The true doctrine indisputably is, that we have salvation in Christ only. He is "the way, the truth, and the life." He "of God is made unto us wisdom, and righteousness, and sanctification, and redemption." Salvation is His work for us, and the work of His Spirit in us. If we be justified, it is only "through the redemption that is in Christ Jesus." If we be pardoned, it is in Him "we have redemption through his blood, even the forgiveness
of sins." If we be renewed, it is through His Spirit working and dwelling within us. If we enjoy the favour of God here, and shall be advanced to His glorious presence hereafter, it proceeds from the redeeming work of Christ. Surely then we are under the highest obligations to Him as "the author of eternal salvation to all them that obey him," and He ought to have a large place in our regard.
But you cannot be unacquainted with this fact -that Christians in general have a strong aversion to hear much in conversation of Christ and of Him crucified. We may speak of God; of some of His adorable perfections, of His providence, and of His works; and we shall be heard perhaps with delight and admiration. We may indeed speak of Christ; and provided we confine our remarks to His example and morals, we may escape censure, or even win praise. But the author of the sermon on the mount, is also the author of the valedictory discourse to the apostles. The sermon on the mount is not the whole of the Gospel. The exhibiting of a holy Example is very far from being all that Christ has done for us. If, however, we speak of the person, of the sacrifice, of the righteousness, of the love, of the spiritual demands of the Saviour, we are not heard with satisfaction. Our hearers are uncomfortable: they are not at home: there is no chord in their hearts that vibrates in unison with our statements. They may confess that what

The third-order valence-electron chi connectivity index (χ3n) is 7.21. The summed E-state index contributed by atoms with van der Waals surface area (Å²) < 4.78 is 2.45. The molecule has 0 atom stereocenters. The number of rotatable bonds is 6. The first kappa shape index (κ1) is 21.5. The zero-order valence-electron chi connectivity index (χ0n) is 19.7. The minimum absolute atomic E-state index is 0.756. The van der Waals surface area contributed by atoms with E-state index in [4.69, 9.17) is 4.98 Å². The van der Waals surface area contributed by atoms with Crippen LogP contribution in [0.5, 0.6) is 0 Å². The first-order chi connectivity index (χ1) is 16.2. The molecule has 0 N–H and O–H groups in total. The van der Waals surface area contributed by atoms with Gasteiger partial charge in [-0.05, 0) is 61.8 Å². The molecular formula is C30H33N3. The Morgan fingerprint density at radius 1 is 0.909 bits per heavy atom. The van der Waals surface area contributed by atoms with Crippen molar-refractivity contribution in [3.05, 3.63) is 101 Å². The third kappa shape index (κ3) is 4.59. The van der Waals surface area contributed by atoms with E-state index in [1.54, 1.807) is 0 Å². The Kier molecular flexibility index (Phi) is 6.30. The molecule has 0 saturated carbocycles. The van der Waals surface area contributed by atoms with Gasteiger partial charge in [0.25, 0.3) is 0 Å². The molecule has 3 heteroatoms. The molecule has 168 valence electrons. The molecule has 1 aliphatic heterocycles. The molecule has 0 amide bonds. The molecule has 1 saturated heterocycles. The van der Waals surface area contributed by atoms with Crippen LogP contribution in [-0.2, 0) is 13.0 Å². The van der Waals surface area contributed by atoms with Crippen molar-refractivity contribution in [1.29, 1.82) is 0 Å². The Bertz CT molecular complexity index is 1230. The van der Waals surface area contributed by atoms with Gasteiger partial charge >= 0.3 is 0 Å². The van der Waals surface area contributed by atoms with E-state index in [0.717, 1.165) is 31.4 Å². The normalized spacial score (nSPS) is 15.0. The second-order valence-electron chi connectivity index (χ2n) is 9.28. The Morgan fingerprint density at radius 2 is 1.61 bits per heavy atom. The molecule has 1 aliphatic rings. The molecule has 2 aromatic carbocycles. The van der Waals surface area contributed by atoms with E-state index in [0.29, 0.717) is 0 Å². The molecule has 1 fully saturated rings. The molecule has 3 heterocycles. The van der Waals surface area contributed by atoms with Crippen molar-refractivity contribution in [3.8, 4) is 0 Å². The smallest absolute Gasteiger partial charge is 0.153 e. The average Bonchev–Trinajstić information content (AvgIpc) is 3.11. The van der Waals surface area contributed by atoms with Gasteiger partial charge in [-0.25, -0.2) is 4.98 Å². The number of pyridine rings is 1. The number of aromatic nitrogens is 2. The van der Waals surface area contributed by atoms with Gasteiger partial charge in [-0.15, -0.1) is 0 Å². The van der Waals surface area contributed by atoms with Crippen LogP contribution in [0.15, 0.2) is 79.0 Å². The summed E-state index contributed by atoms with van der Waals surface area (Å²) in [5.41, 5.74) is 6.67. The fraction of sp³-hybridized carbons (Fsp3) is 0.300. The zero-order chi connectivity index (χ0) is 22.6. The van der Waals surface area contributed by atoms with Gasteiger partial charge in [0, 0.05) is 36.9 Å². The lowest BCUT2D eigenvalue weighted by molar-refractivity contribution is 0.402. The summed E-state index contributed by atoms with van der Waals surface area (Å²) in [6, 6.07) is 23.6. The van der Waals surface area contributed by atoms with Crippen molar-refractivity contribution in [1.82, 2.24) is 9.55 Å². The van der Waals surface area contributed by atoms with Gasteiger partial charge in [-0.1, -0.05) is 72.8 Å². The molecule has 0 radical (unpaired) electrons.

we say is good and true; but they do not enter into it; they have a secret aversion to it; and they are eager for the arrival of the moment when the topic shall be relinquished. Perhaps some of you, my young readers, are not strangers to that frame of spirit to which I have here adverted.
There is naturally in the heart of man a strong aversion to the peculiar doctrines of the gospel. For instance, the doctrine of Justification is thus stated by our Church: "We are accounted righteous before God, only for the merit of our Lord and Saviour Jesus Christ by faith, and not for our own works and deservings." Aversion to this doctrine has caused the language in which it is here expressed, to be tortured in almost every possible manner, in order to make it convey any thing but its own plain, obvious, and scriptural sentiment.
This aversion obviously springs from the contrariety that exists between the gospel and corrupt human nature. We are proud, self-sufficient, full of self-complacency and self-admiration. But the gospel calls us to humility, self-debasement, and self-renunciation,-to the unfeigned and complete humiliation of ourselves before God as wretched creatures, miserable, poor, blind, and naked-as insolvent debtors, as guilty criminals, as lost and perishing beings. It calls us to accept all the blessings of redemption as the free gifts of God. But God's pure bounty does not please man's unhumbled spirit. He deems the acceptance of bless